But what would anyone own? How could St. Vasilios give back that entire jewel? The idea that he had, could give the solution. He gave to each family a cake, in which a jewel was hidden. The rest was God’s business. Since then, the New Year’s Cake has been established as a custom, that indicates the lucky one of the year.
On the other side, the folklorists are still searching the ancient Greek roots of the custom. Cause as we know, in the past, people around the world after learning the way of making flour, needed to dedicate small pieces of bred (as an offer) to the spirits of nature.
That’s why the folklorists detect the roots of the custom of vasilopita, through the “festive bread” that ancient Greeks, offered to the Gods, during every big moment of their lives. For example, every Athenian soldier had to dedicate to Ares, the god of war, three pieces of bread, before he lived for the war. The first one was a wish to win in the battle. The second one was a wish to come back home and the third one was a wish, to come back healthy and able in body and mind. These breads were also given, as an offer, to Artemis the goddess of hunting, to Dimetra the goddess of earth and nature.
The Romans adopted the habits of Greeks, and they started making their own pie, as an offer to Saturn, the god of fertility. They were the first to establish the coin in the pie, as a sign of health and luck. They also used to put a little piece of papyrus in the cake, which could give the freedom to the slave who would find it.
Folklorists also say that the best pies were made by the habitants of Byzantium, who blended the pie, using yeast, eggs, grease and sugar. The decoration consisted of a dough cross, and the monograms of Christ and Mother.
So vasilopita, became the most characteristic custom of the new Year’s day for the Greeks, starting as an ancient habit (offer to the gods), afterwards as a habit of the Romans, and at the end as a
Christian habit in the Byzantium, which was conjunct to St. Vasilios whose memory is celebrated on the first day of the New Year.
Here are some new elements, sent by friends of the Vasilopita:
In Thrace, people used to put a cross made of two sticks or toothpicks in the cake. Families who owned buffaloes, (black animals such as cows), used to put in the vasilopita a piece of charcoal.
All these signs weren’t put in the cake, but at the base of it.
SOME INFORMATIONS ABOUT LUCK SMBOLS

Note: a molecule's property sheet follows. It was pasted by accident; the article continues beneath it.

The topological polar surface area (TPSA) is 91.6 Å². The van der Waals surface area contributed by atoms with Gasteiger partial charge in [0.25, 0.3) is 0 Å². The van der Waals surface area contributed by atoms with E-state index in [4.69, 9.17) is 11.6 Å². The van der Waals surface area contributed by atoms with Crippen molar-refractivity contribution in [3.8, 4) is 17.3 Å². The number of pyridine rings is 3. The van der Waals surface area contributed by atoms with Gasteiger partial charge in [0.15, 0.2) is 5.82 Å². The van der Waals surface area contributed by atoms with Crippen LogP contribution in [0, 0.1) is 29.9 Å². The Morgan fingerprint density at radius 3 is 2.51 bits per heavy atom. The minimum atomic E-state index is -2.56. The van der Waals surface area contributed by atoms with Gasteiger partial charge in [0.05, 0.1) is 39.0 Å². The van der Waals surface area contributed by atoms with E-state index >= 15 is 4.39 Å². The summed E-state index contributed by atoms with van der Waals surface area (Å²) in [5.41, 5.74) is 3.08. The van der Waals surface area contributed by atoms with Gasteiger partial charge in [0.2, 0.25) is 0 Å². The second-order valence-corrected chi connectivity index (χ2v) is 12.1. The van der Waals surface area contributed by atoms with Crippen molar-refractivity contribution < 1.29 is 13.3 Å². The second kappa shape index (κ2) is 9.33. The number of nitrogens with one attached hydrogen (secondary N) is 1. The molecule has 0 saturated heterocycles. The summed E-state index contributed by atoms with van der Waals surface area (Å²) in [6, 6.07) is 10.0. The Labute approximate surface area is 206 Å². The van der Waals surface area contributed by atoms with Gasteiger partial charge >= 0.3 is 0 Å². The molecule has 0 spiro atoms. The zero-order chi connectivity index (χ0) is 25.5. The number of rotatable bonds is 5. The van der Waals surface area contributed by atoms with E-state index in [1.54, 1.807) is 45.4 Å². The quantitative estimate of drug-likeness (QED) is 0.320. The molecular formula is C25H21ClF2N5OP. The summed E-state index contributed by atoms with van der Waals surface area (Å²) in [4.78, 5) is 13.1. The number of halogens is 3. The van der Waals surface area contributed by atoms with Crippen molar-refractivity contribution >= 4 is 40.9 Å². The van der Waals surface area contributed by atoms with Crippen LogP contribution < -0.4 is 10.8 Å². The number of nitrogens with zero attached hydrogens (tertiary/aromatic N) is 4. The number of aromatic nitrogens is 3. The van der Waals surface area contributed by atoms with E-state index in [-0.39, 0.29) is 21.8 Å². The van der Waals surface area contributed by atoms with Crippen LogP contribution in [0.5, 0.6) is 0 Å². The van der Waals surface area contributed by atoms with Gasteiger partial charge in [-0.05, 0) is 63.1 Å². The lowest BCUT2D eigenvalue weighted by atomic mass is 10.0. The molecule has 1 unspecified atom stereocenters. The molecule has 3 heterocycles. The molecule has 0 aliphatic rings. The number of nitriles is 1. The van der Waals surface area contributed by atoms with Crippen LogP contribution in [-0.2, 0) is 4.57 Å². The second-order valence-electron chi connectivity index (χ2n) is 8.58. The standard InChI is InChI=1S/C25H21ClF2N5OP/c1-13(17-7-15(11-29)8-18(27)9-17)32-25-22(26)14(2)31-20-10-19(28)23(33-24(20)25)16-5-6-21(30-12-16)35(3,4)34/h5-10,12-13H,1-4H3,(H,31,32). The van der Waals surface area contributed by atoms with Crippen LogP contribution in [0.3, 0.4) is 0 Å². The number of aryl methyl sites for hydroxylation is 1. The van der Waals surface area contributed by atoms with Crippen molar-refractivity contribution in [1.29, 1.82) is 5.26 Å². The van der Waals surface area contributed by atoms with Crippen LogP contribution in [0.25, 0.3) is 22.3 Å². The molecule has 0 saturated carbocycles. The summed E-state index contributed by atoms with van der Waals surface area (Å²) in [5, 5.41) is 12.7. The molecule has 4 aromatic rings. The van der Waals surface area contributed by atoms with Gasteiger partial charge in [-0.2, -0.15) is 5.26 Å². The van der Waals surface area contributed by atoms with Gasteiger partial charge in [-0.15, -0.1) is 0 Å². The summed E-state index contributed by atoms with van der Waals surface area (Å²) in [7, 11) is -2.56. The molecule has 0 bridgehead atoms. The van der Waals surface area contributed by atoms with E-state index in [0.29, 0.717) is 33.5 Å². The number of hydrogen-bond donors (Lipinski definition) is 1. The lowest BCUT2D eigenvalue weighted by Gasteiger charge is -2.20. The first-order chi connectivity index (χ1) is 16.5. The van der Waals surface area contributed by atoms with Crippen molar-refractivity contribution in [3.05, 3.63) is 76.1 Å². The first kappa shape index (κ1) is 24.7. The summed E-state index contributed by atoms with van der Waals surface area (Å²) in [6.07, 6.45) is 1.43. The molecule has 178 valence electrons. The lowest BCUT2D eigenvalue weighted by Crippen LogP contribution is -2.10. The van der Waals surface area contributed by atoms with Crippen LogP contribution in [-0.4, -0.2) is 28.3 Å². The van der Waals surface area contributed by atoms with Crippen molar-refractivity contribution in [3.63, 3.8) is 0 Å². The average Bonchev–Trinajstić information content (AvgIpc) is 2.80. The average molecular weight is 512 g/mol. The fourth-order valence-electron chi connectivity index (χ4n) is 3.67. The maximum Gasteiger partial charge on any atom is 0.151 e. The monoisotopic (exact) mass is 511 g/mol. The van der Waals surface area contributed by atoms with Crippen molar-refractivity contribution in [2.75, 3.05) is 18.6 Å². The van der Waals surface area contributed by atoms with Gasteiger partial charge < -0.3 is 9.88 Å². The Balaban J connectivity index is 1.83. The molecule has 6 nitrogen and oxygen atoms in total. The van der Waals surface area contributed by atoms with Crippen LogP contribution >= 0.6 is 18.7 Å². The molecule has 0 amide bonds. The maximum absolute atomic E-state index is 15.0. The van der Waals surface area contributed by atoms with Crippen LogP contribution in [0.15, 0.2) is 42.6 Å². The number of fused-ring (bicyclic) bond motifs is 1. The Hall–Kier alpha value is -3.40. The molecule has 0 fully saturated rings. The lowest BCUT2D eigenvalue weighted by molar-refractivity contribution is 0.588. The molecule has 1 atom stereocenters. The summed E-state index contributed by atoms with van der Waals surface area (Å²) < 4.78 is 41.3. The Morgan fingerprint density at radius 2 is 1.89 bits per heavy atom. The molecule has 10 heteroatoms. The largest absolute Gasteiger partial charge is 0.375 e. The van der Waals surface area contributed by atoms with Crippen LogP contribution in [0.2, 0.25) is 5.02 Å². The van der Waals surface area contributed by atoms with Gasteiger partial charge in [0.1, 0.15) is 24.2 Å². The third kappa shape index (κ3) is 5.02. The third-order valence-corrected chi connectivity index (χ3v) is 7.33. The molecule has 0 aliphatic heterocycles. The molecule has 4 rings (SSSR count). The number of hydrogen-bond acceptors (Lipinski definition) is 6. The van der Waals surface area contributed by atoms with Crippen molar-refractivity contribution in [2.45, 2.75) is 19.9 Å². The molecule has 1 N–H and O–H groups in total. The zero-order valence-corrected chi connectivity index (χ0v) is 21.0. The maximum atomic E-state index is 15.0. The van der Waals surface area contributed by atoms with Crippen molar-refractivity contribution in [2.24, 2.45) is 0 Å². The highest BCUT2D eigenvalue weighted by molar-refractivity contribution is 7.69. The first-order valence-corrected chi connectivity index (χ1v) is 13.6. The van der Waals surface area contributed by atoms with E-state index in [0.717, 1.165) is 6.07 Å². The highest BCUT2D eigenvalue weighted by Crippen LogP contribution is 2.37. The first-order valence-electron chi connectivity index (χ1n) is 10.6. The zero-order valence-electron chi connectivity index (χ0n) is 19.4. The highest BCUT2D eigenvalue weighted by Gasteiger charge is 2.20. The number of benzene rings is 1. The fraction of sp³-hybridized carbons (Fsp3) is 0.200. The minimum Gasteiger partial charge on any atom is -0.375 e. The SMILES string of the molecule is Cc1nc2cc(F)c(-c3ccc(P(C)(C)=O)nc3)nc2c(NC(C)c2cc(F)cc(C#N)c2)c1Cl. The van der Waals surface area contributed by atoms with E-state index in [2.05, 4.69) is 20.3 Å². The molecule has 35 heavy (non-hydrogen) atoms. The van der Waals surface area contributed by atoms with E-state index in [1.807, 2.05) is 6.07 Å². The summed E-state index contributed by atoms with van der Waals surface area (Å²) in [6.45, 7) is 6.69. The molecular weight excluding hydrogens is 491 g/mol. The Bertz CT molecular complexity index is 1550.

BEANS WERE SOME OF THE FIRST PLANTS THAT WERE CULTIVATED IN ANCIENT GREECE. ACCORDING TO MYTHOLOGY KYAMITES (or Cyamites) WAS NOT ONLY THE HERO OF ELEYSIANIAN MYSTERIES BUT ALSO THE HERO OF BEANS. FOR THIS REASON WE CAN TELL THAT MANY TIMES KYAMITES IS THE SAME GODDNESS AS DEMETER, THE GODDNESS OF AGRICULTURE.
KYAMITES (or Cyamites) was a demi-god or hero of the Eleusinian mysteries who presided over the cultivation of beans (or more specifically of the broad bean, species Vicia faba). Kyamites sometimes occurs in Athenian vase-painting and sculptures amongst the Eleusinian companions of the goddess Demeter.
CYAMITES (Kuamitês), the hero of beans, a mysterious being, who had a small sanctuary on the road from Athens to Eleusis. No particulars are known about him, but Pausanias (i. 37. § 3) says, that those who were initiated in the mysteries or had read the so-called Orphica would understand the nature of the hero.
DEMETER was the great Olympian goddess of agriculture, grain, and bread, the prime sustenance of mankind. She also presided over the foremost of the Mystery Cults which promised its intiates the path to a blessed afterlife. Demeter was depicted as a mature woman, often crowned and holding sheafs of wheat and a torch.
OSIRIS: At first the god of corn; later the god of the dead. Osiris brought civilization to the Egyptians, teaching them the uses of corn and wine, weaving, sculpture, religion, music and law.
Nonnus, Dionysiaca 16. 270 ff (trans. Rouse) (Greek epic C5th A.D.) :
"Gaia (Earth) unfolded her teeming fragrance, and brought forth a plot of plants to do pleasure to Dionysos. Tangled poles of spreading vine lifted a wide covering laden with clusters of grapes, and shaded the bed with its leaves; a selfgrown arbour of vinery embowered the couch with its rich growth, and many a bunch of purple fruit swayed to and for above it, under the Kyprian’s breezes."( http://www.theoi.com/Protogenos/Gaia2.html)